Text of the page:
Hugh O’Donnell came down on Shane on the river that runs into Lough Foyle. The spot where the supremacy of Ulster was snatched decisively from the ambition of the O’Neils is called in the despatches Gaveston. The situation is now difficult to identify. It was somewhere, perhaps between Lifford and Londonderry, on the west side of the river, after a brief fight the O’Neils broke and fled; the enemy was behind them, the river was in front, and when the Irish battle-cries had died away over moor and mountain, only 200 survived of those fierce troopers who were to have cleared Ireland for ever from the presence of the Saxons. For the rest, the wolves were snarling over their bodies, and the seagulls wheeling over them with screams and cries as they floated down to their last resting-place beneath the quiet waters of Lough Foyle.

Shane’s foster brethren, faithful to the last, were all killed; he himself, with half a dozen comrades, rode for his life pursued by the avenging furies. Sorley Boy and the Countess of Argyll were still in his hands, and M‘Kevin told him that for their sakes or at their intercession he might find shelter and perhaps help among the kindred of the MacDonnells. In the far extremity of Antrim, sheltered among the hills and close upon the sea, lay the camp of Alister MacDonnell and his nephew Gillespie.

Here on Saturday, the last day of May, appeared Shane O’Neil, with M‘Kevin and some fifty men. He had brought the countess and Sorley Boy as peace-offerings, and alighted at Alister’s tent and threw himself on his hospitality. He was received with kindness. The feud seemed to be buried in the restoration of Sorley Boy; an alliance was again talked of, and for two days all went well.

The third evening, Monday, 2nd June, after supper, when the wine and the whiskey had gone freely round, and the blood in Shane’s veins had warmed again, Gillespie MacDonnell, who had watched him from the first with an unfriendly eye, turned round upon M‘Kevin and asked scornfully whether it was he who had bruited abroad that the lady, his aunt, did offer to come from Scotland to Ireland to marry with his master. M‘Kevin, meeting scorn with scorn, said that if his aunt was Queen of Scotland she might be proud to marry The O’Neil. “It is false,” the fierce Scot shouted, “my aunt is too honest a woman to match with her husband’s murderer.” Shane, who perhaps had drunk too much, heard the words, and forgetting where he was, flung back the lie in Gillespie’s throat. Gillespie sprang to his feet, ran out of the tent, and raised the slogan of the Isles. A hundred dirks flashed in the moonlight, and the Irish, wherever they could be found, were struck down and stabbed. Some two or three found their horses and escaped; all the rest were murdered, and Shane himself, gashed with fifty wounds, was wrapped in a kern’s old shirt and flung into a pit hastily dug among the ruined arches of Glenarm.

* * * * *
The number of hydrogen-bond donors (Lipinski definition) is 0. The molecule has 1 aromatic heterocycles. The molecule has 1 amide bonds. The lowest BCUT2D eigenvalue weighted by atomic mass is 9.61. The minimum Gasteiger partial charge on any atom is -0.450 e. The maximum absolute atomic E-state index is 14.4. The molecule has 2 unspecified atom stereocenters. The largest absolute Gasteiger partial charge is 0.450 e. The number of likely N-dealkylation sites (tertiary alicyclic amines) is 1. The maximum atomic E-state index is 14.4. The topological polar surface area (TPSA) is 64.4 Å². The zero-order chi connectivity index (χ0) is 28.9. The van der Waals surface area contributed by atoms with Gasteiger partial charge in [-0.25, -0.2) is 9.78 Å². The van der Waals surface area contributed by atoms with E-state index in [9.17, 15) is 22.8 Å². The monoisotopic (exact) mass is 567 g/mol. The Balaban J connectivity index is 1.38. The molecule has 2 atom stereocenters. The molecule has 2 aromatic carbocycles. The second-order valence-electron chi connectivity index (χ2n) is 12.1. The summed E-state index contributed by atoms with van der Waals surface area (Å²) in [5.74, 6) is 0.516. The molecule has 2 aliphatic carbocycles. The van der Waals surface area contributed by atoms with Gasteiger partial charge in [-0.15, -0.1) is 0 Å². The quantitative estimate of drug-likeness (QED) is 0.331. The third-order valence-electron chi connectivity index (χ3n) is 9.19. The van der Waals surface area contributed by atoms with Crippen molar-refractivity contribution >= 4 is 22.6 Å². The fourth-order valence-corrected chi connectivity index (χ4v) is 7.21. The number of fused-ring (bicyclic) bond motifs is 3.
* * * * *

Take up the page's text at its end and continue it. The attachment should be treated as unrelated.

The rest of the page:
Even there what was left of him was not allowed to rest. “Four days later,” says Froude, “the Captain of Knockfergus hacked the head from the body, and carried it on a spear’s point through Drogheda to Dublin, where, staked upon a spike, it bleached on the battlements of the Castle.” So died Shane O’Neil, a keen and fiery patriot, the representative in his birth of the line of the ancient kings; the ideal in his character of all which Irishmen most admire; regardless in his actions of the laws of God and man, yet the devoted subject in his creed of the Roman Catholic Church; with an eye which could see far beyond the limits of his own island, and a tongue which could touch the most passionate chords of the Irish heart.

But man, proud man,

Drest in a little brief authority,

Flays such fantastic tricks before high heaven

As make the angels weep.